Put somebody in jail.

Impose a big fine.

Invoke the power of the purse

Cut the workforce.

More political appointees.

It’s worth reading the description of these five options at the link.  Despite the frequency of choreographed televised hearings, Congress has largely abdicated its oversight role with regard to the Federal bureaucracy.  This was apparent at least by the time of the “Fast and Furious” gunwalking scandal and the IRS investigations, during which the agencies slow-rolled Congress’ requests for information with impunity.  True oversight involves exercising the power to compel compliance.  The Founders intended the legislature to be “first among equals” within the branches of government.  They, not unelected paper-pushers, represent the people.

The president has less power than people imagine over employees in the Executive Branch.  While he can fire political appointees, career bureaucrats have created a byzantine disciplinary process that, in effect, prevents nearly anyone from losing their job.  I encountered this while supervising relatively low-level “civil servants” — I can only imagine how much more difficult things are in the executive suites.

With a majority in Congress, however, it should be a simple thing to put entire departments like the FBI on notice: comply with legislative directives and requests, or perish as an agency.  Congress can defund any activity of the government with a simple vote.  Unfortunately, Paul Ryan and Mitch McConnell have shown zero interest in actually asserting Congress’ prerogatives.  They are as much a part of the swamp as the agencies running amok, as the recent omnibus bill debacle shows.  That should be a key issue during these midterms — voters need to seek candidates who will support Trump’s “swamp draining,” and that includes pledging to vote in new Congressional leadership.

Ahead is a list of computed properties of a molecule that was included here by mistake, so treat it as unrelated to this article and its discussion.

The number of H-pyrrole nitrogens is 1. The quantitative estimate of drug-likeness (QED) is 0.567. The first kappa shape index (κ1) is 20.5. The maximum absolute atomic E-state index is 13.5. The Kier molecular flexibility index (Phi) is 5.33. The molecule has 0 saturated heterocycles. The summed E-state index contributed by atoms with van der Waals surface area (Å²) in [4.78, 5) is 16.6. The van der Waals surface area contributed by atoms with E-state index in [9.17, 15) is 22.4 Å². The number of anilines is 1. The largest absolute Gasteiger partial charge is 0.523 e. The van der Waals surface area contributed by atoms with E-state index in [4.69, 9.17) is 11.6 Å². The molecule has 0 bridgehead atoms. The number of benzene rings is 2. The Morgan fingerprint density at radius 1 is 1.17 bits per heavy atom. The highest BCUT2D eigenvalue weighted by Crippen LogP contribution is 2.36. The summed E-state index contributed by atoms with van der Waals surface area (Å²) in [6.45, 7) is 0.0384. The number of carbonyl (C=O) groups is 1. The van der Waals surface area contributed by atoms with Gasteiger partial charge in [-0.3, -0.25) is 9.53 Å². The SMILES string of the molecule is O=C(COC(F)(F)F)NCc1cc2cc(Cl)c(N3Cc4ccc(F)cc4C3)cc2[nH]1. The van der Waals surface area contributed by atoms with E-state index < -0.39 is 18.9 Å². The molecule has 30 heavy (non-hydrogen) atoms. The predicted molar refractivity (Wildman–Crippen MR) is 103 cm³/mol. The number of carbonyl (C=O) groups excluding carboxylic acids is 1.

But for any of this to happen, We the People will need to be more focused than ever this election cycle.  The election of Trump will accomplish little if voters allow the legislature to defend the status quo by resolute inaction.

Trump vs. the “slow roll”

These paragraphs are a very true statement:

Not only are there two Americas. There are two governments: one elected and one not, one that alternates between Republicans and Democrats and one that remains, decade after decade, stubbornly liberal, contemptuous of Congress, and resistant to change. It is this second government and its allies in the media and the Democratic Party that are after President Trump, that want him driven from office before his term is complete.

You think I exaggerate. But consider this: When a former Defense official who teaches at Georgetown Law School takes to Foreign Policy to propose “3 Ways to Get Rid of President Trump Before 2020,” and when one of those ways is “a military coup, or at least a refusal by military leaders to obey certain orders,” we are in unknown and extremely unsettling territory.